Tag Archive - question marks

Are You Asking a Question or Not?

Wondering when to use a question mark? The answer is simple. When you expect an answer. Yet, I continually see writers getting “question mark happy” and sticking these bits of punctuation where they have no business being.

Direct questions—the kind journalists ask to get a story—demand an answer. They are often referred to as the 5 (or 6) W’s: who, what, when, where, why, and how.

What happened? Who was involved? When did it happen? Where? Why? How? Direct questions almost always begin with some variation of the 5 W’s. If one of these isn’t the first word in the sentence, it’s probably in there some place, like: “Well, just what are you doing in there?” or “Just who do you think you are?”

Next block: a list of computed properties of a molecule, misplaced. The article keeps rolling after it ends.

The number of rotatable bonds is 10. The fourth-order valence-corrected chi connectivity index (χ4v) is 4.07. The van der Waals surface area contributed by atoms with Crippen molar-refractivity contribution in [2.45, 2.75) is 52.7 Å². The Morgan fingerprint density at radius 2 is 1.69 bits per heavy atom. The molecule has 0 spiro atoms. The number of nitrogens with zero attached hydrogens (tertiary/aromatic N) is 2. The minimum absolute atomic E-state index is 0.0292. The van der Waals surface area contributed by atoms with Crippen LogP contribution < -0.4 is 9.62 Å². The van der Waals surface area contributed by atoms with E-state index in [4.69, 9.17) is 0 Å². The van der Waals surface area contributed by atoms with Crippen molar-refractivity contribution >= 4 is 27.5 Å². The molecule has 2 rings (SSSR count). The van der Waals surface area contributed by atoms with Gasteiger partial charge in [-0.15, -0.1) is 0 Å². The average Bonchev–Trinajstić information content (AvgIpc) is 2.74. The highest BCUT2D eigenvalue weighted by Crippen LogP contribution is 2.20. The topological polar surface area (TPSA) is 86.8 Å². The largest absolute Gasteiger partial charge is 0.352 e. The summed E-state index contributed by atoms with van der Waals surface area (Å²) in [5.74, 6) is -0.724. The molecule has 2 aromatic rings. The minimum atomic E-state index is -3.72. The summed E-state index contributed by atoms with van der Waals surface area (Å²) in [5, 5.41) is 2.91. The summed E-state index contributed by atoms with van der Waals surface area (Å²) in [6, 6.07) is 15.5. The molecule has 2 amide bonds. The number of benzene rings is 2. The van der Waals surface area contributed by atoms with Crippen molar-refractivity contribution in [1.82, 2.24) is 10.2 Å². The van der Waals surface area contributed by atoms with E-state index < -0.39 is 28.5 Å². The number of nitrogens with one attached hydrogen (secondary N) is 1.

Sentences that begin with a being verb like are, is, were, and the like also indicate a direction question.

  • Are you going to Scarborough Fair?
  • Is anyone going with you?
  • May I come along?

All these questions demand an answer and a question mark.

And now to complicate things, just a little. We also pose indirect questions, but we don’t expect answers to these questions.

  • I wondered why he went in there.
  • I asked her what the problem was.

Sometimes writers prefer not to have question marks following rhetorical questions (a matter of choice):

  • Who could blame him.

No one really expects an answer to a question like that. And neither do these indirect questions require question marks.

Got it?